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Hits & Rarities

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Album Review

With his powerful slide guitar sound, Elmore James was as important a modern bluesman as any, and if he recorded a gazillion versions of his signature “Dust My Broom,” they’re all pretty much great — that roaring slide riff is at the center of everything modern rock and blues aspired to be. James' career was short — he died when he was only 45 from heart problems — but remarkably consistent. Like the other modern bluesmen who emerged in the 1950s, James knew what his audience wanted, and he delivered that “Dust My Broom” riff in countless variations, but he also stretched the board a bit when he could, particularly in his last sessions for Bobby Robinson's Harlem-based Fire Records. Robinson was a joyous and efficient producer, and he had tremendous faith in James, recording the guitarist in sessions in Chicago, New York, and New Orleans, letting James stretch out a bit, even providing him with an uptown horn section on some of the tracks. This interesting set collects 15 rather random sides from those last Robinson-produced sessions, but being random here isn't a deal breaker — Elmore James was always Elmore James, just like John Lee Hooker was always John Lee Hooker and Muddy Waters was always Muddy Waters. You’ll get “Dust My Broom” and a whole lot more.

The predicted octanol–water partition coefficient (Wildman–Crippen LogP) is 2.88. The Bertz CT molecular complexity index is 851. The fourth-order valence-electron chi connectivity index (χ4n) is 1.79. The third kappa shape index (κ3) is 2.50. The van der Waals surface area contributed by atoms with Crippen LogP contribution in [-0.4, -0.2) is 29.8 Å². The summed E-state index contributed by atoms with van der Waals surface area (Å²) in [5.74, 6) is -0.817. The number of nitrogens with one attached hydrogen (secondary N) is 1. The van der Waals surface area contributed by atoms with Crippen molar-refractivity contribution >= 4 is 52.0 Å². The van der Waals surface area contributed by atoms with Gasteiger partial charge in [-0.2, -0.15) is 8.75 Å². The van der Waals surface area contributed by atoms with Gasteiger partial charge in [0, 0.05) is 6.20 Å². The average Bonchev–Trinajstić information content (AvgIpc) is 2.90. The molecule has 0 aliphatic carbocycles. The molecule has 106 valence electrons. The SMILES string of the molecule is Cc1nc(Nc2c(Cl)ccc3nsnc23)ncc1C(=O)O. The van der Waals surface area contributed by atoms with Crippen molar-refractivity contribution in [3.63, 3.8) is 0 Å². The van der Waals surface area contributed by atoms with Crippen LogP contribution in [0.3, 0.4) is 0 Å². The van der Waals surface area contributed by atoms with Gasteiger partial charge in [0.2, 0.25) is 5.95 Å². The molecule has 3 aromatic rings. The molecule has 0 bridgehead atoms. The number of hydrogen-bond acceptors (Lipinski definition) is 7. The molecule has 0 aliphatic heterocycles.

Born: January 27, 1918 in Richland, MS

Genre: Blues

Years Active: '30s, '40s, '50s, '60s

No two ways about it, the most influential slide guitarist of the postwar period was Elmore James, hands down. Although his early demise from heart failure kept him from enjoying the fruits of the '60s blues revival as his contemporaries Muddy Waters and Howlin' Wolf did, James left a wide influential trail behind him. And that influence continues to the present time — in approach, attitude and tone — in just about every guitar player who puts a slide on his finger and wails the blues....
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